As his words testify, the bishop took literally Christ’s directions to the rich young ruler of Mark 10, that eternal, abundant life comes not merely through the law but through abnegation of one’s privilege, absolute submission to God and others: “One thing you lack,” [Jesus] said. “Go, sell everything you have and give to the poor, and you will have treasure in heaven. Then come, follow me.” And so, following his sister’s lead and inspired by his travels throughout Egypt and Asia Minor, Basil founded a monastery in Cappadocia (modern-day central Turkey) and is known now as the father of eastern monasticism. Basil’s form of monasticism was an engaged one, as there, too, he transformed faith to practice—particularly as he developed in spiritual maturity.

Six years after his conversion, theological controversies and political challenges increased, and Basil took a more active role in the church, becoming ordained and participating in a number of highly public discussions and writing in defense of orthodoxy. He ascended to the bishopric of Caesarea in 370, and in this role, he became even more active resisting Arianism, tirelessly writing against it and rebuking the unorthodox face-to-face (including the Emperor Valens who was reportedly much annoyed with Basil’s indifference to his office and his opinions).

To firm in his convictions was Basil that, despite the many frays he entered, he remained unflappable—calmly, persistently, and confidently defending sound doctrine and, consequently, winning both arguments and people. The Catholic Encyclopedia, drawing on Gregory of Nazanzius’s description, offers him as a model for civil disagreement: “By years of tactful conduct, however, ‘blending his correction with consideration and his gentleness with firmness,’ he finally overcame most of his opponents.” Or, in the parlance of today, for Basil truth need not be sacrificed for love.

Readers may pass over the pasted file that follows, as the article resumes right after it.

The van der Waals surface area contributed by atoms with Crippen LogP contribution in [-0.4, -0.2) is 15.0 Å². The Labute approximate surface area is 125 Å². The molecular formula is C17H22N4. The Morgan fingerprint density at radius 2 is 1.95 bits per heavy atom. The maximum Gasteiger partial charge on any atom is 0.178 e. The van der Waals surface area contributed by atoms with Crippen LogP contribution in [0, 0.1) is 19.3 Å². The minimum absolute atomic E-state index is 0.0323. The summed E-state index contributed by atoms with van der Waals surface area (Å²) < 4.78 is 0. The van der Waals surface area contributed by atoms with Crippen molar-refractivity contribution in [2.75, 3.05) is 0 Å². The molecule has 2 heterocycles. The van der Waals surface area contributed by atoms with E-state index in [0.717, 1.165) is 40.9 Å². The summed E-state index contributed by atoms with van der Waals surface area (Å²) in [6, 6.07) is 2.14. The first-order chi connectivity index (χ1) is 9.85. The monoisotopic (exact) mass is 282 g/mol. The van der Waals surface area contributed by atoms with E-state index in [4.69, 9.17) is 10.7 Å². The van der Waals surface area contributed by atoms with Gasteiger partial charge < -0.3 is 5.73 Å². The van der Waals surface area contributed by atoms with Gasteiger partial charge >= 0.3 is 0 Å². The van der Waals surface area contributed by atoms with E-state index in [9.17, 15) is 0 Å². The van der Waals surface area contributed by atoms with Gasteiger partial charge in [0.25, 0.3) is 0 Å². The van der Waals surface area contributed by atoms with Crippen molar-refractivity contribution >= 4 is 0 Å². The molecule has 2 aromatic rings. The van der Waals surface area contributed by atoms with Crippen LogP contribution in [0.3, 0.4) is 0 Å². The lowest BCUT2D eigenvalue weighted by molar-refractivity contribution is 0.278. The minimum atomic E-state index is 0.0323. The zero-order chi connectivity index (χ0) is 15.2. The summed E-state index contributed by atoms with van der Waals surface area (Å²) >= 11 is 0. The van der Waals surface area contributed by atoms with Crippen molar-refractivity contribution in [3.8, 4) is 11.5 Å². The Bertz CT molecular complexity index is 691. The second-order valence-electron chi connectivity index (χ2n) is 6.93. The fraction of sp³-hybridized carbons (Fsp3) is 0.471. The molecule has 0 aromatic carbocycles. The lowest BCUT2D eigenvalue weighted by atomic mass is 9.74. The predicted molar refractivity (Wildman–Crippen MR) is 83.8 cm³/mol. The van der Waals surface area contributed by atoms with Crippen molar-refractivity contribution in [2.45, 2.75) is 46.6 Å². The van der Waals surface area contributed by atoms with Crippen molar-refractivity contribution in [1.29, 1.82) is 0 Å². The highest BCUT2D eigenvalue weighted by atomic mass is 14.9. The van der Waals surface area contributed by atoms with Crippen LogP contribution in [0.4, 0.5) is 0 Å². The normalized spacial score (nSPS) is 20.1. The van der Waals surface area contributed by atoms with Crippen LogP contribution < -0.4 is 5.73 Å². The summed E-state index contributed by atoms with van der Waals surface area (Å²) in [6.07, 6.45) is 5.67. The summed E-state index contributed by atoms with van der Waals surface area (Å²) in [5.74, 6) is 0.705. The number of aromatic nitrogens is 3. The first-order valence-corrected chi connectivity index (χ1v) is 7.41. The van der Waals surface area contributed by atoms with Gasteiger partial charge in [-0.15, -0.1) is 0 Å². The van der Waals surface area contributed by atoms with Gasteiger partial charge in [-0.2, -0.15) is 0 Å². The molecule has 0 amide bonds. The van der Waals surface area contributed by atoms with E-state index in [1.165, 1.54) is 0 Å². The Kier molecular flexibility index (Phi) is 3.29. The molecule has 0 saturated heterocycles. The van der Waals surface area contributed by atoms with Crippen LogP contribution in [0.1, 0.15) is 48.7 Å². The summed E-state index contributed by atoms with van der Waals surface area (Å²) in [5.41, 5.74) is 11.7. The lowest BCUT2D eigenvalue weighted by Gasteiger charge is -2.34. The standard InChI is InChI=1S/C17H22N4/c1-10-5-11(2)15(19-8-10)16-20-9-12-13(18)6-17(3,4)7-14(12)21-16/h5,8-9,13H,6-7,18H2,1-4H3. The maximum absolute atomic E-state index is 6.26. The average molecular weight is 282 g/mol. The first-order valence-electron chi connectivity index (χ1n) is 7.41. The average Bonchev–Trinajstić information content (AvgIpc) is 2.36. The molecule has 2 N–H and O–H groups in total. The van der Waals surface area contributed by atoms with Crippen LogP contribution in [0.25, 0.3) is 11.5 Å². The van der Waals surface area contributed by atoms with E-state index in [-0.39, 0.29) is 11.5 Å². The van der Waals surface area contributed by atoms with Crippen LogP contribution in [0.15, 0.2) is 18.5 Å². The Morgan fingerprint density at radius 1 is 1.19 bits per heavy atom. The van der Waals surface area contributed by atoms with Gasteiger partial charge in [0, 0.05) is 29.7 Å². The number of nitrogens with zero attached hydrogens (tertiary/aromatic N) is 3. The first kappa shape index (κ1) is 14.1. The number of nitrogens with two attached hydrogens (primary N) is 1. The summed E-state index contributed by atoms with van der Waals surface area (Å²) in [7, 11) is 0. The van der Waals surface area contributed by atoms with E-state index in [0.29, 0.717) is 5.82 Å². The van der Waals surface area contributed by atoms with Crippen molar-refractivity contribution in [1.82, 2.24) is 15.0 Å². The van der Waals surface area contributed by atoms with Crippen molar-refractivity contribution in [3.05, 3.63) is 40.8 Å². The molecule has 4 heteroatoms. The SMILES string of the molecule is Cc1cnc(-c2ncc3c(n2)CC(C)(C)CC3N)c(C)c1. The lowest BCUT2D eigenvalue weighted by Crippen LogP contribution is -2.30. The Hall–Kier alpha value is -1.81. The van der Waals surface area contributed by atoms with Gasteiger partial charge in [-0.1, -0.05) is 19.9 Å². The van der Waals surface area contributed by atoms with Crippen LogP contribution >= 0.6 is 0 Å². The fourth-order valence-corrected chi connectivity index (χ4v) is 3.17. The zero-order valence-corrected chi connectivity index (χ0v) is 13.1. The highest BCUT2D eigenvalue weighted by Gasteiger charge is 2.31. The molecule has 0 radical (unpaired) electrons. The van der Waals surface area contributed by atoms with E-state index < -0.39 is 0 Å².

It seems that Basil could emerge from these contentious debates with his reputation as a servant unscathed because he did not envision those with whom he disagreed as enemies. Paul Schroeder, in overviewing Basil’s social vision, explains that his anthropology governed all his engagements with others—that we are social creatures who have obligations to one another and that living in proper relation with others is both virtuous and spiritually formative. This theologically robust social vision fully manifested itself in the Basiliad, the creation of which was one of Basil’s most notable achievements. An institution that embodied the Bishop’s philanthropic vision, at the Basiliad the poor and sick were housed and fed, orphans were cared for, and the unskilled were trained.

Reflection on Basil’s life and writings shows that this mission of justice was not at odds with his defense of orthodoxy but part and parcel of it. Truth, rightly understood, leads to love, rightly practiced. Basil reminds us of how deeply consistent and resonant the two in fact are. The matchless Christian life is one that seamlessly marries them.


Marybeth Baggett

Marybeth Davis Baggett lives in Lynchburg, Virginia, and teaches English at Liberty University. Having earned her Ph.D. in English from Indiana University of Pennsylvania, Marybeth’s professional interests include literary theory, contemporary American literature, science fiction, and dystopian literature. She also writes and edits for Christ and Pop Culture. Her most recent publication was a chapter called “What Means Utopia to Us? Reconsidering More’s Message,” in Hope and the Longing for Utopia: Futures and Illusions in Theology and the Arts. Marybeth's most recent book is The Morals of the Story: Good News about a Good God, coauthored with her husband, David.